“Third, minimizing false-positive CCL activations is of potential interest for both interventional cardiologists and hospital administrators. The automated computer algorithm was the most frequently used in this study of the 3 existing PH-ECG interpretation strategies, because it could be rapidly implemented across large EMS systems and was considered reasonably accurate. However, given the real-world occurrence of incorrect computer algorithm analyses for various technical reasons, some regions have taken a Bayesian approach and set strict criteria for paramedic diagnosis of STEMI and CCL activation. For other regions, PH-ECG activation of the CCL has evolved into a 2-step process in which the on-duty ED physician served as the filter after radio communication with EMS. The ED physician then decided in real-time (24/7) which pre-hospital “STEMI Alert” merits conversion to an in-hospital “Code STEMI” involving CCL activation before patient arrival and which patients need further assessment in the ED to determine whether CCL activation is warranted. Simultaneous use of all 3 PH-ECG interpretation strategies might be the best approach in the future, because evidence suggests that the accuracy of in-hospital Code STEMI activation can be further optimized by PH-ECG wireless transmission and physician interpretation. Further study is warranted.”

This is why paramedics need to be able to interpet a 12 lead ECG at a very high level. I, for one, am tired of hearing excuses. The National Standard Curriculum for Paramedic states that a paramedic should be able to:

  • Recognize the changes on the ECG that may reflect evidence of myocardial ischemia and injury.
  • Recognize the limitations of the ECG in reflecting evidence of myocardial ischemia and injury.

In spite of this, paramedics are not receiving adquate training in 12 lead ECG interpretation in school. It’s time for the National Standard Curriculum to specify exactly what kind of training is required, and those specifications ought to include axis determination, conduction abnormalities, differential diagnosis of tachycardias, STEMI recognition, the STE-mimics, and identifying AMI in the presence of baseline abnormalities.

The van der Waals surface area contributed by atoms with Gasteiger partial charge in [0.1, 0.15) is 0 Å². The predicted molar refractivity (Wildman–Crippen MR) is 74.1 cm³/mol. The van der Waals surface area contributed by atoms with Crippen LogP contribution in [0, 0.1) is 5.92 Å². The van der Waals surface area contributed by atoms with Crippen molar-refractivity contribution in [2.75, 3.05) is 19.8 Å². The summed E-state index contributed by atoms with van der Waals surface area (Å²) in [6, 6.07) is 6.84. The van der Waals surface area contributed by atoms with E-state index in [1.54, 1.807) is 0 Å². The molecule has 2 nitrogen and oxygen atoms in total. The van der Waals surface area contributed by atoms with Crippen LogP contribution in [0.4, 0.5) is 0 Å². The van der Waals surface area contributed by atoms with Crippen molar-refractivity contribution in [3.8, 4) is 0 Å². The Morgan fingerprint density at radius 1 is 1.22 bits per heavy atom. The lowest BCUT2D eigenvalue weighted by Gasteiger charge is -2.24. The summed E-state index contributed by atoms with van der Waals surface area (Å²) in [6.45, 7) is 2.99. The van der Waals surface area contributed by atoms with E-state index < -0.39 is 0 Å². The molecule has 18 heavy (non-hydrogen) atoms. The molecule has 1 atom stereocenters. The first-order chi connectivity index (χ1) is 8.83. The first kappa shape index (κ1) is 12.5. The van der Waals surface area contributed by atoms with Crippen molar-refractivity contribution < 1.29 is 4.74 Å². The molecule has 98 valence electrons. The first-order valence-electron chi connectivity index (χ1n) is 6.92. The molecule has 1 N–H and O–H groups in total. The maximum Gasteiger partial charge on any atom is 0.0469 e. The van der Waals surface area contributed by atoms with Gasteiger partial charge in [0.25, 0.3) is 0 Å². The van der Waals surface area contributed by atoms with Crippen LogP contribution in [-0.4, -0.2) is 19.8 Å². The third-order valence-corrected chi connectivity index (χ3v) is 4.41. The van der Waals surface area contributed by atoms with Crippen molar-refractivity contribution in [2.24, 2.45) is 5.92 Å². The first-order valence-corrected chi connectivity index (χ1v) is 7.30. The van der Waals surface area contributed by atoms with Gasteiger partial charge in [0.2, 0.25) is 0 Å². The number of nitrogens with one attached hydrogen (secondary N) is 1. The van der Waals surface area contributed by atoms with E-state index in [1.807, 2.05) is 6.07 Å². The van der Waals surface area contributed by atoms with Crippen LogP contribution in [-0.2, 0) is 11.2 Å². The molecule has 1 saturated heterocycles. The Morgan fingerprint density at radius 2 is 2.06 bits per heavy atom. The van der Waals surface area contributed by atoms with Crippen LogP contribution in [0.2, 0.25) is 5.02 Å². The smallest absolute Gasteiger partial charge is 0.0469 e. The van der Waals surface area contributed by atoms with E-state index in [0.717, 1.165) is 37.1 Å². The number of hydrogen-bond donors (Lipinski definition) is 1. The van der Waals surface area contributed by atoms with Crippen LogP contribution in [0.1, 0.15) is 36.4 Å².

How can anyone argue that paramedics don’t need to know this stuff?


  • Sonnet says:

    Thanks for this nice article

  • Tom,I just wanted to say thank you for your blog. You have not only taught me so much, but have also encouraged me to start my own blog. Thank you for making things so simple. I haven’t been able to stop reading from your site and promoting it to others. Check out my blog if you get a chance. It’s coming along, if you have any suggestions please share.Also check out the forums at, we could use someone of your caliber. My user name on there is FL_Medic, feel free to borrow any of my EKGs. Thanks,Adam

  • Tom B says:

    You’re welcome, Sonnet!

  • Tom B says:

    Adam -Thanks for the positive feedback! I really appreciate it. Your blog looks great! I’m looking forward to taking the time to read it carefully.It’s been a while since I checked out I’ll look for your ECGs! Tom

  • Tom,;=0Thanks!!Here is a link to my most recent strip. This was a good one, sparked some good discussion. Adam

  • Tom B says:

    Interesting ECG, Adam.This demonstrates how critically important it is to consider the history and clinical presentation, and why you should always look for reciprocal changes.Although reciprocal changes are not always present, they are present on this ECG in leads III and aVF.Thanks for sharing!Tom

Leave a Reply

Your email address will not be published. Required fields are marked *